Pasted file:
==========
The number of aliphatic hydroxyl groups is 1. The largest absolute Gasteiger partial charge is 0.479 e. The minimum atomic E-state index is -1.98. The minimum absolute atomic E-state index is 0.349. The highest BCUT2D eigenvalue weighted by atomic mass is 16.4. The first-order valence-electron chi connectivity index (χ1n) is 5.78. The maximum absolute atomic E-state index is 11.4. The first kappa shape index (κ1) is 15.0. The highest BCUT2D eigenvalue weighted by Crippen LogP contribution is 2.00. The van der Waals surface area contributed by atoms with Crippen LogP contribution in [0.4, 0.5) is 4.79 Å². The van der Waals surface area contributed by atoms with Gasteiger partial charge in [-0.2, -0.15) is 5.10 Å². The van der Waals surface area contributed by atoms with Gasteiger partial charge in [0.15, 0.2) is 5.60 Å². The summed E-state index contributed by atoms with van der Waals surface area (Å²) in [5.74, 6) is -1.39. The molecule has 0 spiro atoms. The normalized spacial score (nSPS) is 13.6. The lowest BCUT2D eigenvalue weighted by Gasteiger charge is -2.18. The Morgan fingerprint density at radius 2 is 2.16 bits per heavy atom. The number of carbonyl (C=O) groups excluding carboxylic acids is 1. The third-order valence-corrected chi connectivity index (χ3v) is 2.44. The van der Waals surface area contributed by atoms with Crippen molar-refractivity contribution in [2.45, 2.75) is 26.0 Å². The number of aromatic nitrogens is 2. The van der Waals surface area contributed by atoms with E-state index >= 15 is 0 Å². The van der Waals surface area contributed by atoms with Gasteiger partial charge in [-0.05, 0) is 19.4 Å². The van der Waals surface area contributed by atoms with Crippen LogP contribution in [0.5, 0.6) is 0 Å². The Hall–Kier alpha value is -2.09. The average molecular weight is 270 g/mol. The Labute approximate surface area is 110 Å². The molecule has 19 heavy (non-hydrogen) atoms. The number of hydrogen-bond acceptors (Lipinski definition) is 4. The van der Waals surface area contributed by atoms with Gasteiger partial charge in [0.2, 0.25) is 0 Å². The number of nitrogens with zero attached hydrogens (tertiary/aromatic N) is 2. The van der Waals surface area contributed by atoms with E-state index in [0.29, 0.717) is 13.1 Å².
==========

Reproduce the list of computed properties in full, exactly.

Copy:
The number of aliphatic hydroxyl groups is 1. The largest absolute Gasteiger partial charge is 0.479 e. The minimum atomic E-state index is -1.98. The minimum absolute atomic E-state index is 0.349. The highest BCUT2D eigenvalue weighted by atomic mass is 16.4. The first-order valence-electron chi connectivity index (χ1n) is 5.78. The maximum absolute atomic E-state index is 11.4. The first kappa shape index (κ1) is 15.0. The highest BCUT2D eigenvalue weighted by Crippen LogP contribution is 2.00. The van der Waals surface area contributed by atoms with Crippen LogP contribution in [0.4, 0.5) is 4.79 Å². The van der Waals surface area contributed by atoms with Gasteiger partial charge in [-0.2, -0.15) is 5.10 Å². The van der Waals surface area contributed by atoms with Gasteiger partial charge in [0.15, 0.2) is 5.60 Å². The summed E-state index contributed by atoms with van der Waals surface area (Å²) in [5.74, 6) is -1.39. The molecule has 0 spiro atoms. The normalized spacial score (nSPS) is 13.6. The lowest BCUT2D eigenvalue weighted by Gasteiger charge is -2.18. The Morgan fingerprint density at radius 2 is 2.16 bits per heavy atom. The number of carbonyl (C=O) groups excluding carboxylic acids is 1. The third-order valence-corrected chi connectivity index (χ3v) is 2.44. The van der Waals surface area contributed by atoms with Crippen molar-refractivity contribution in [2.45, 2.75) is 26.0 Å². The number of aromatic nitrogens is 2. The van der Waals surface area contributed by atoms with E-state index >= 15 is 0 Å². The van der Waals surface area contributed by atoms with Gasteiger partial charge in [-0.05, 0) is 19.4 Å². The van der Waals surface area contributed by atoms with Crippen LogP contribution in [0.5, 0.6) is 0 Å². The Hall–Kier alpha value is -2.09. The average molecular weight is 270 g/mol. The Labute approximate surface area is 110 Å². The molecule has 19 heavy (non-hydrogen) atoms. The number of hydrogen-bond acceptors (Lipinski definition) is 4. The van der Waals surface area contributed by atoms with Gasteiger partial charge in [0.2, 0.25) is 0 Å². The number of nitrogens with zero attached hydrogens (tertiary/aromatic N) is 2. The van der Waals surface area contributed by atoms with E-state index in [0.29, 0.717) is 13.1 Å².